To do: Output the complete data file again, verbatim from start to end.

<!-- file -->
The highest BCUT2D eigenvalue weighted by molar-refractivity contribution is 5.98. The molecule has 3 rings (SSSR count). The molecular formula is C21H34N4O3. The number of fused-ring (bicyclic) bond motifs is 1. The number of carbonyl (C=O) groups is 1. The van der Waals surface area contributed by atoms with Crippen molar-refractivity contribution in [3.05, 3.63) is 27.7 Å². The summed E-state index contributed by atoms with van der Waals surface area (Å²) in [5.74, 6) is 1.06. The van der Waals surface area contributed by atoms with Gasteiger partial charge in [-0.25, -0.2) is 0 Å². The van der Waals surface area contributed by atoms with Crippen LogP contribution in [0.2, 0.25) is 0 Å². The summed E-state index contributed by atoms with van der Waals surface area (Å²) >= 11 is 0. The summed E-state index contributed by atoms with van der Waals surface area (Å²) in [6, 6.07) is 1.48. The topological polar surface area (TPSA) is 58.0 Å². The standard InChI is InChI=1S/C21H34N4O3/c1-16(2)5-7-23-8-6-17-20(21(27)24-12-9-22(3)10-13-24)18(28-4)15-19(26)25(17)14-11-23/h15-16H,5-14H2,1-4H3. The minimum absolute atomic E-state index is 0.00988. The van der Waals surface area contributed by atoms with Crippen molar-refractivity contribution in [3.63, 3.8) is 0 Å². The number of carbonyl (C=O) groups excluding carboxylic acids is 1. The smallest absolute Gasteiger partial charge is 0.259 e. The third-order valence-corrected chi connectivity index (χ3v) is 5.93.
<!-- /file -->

The highest BCUT2D eigenvalue weighted by molar-refractivity contribution is 5.98. The molecule has 3 rings (SSSR count). The molecular formula is C21H34N4O3. The number of fused-ring (bicyclic) bond motifs is 1. The number of carbonyl (C=O) groups is 1. The van der Waals surface area contributed by atoms with Crippen molar-refractivity contribution in [3.05, 3.63) is 27.7 Å². The summed E-state index contributed by atoms with van der Waals surface area (Å²) in [5.74, 6) is 1.06. The van der Waals surface area contributed by atoms with Gasteiger partial charge in [-0.25, -0.2) is 0 Å². The van der Waals surface area contributed by atoms with Crippen LogP contribution in [0.2, 0.25) is 0 Å². The summed E-state index contributed by atoms with van der Waals surface area (Å²) >= 11 is 0. The summed E-state index contributed by atoms with van der Waals surface area (Å²) in [6, 6.07) is 1.48. The topological polar surface area (TPSA) is 58.0 Å². The standard InChI is InChI=1S/C21H34N4O3/c1-16(2)5-7-23-8-6-17-20(21(27)24-12-9-22(3)10-13-24)18(28-4)15-19(26)25(17)14-11-23/h15-16H,5-14H2,1-4H3. The minimum absolute atomic E-state index is 0.00988. The van der Waals surface area contributed by atoms with Crippen molar-refractivity contribution in [3.63, 3.8) is 0 Å². The number of carbonyl (C=O) groups excluding carboxylic acids is 1. The smallest absolute Gasteiger partial charge is 0.259 e. The third-order valence-corrected chi connectivity index (χ3v) is 5.93.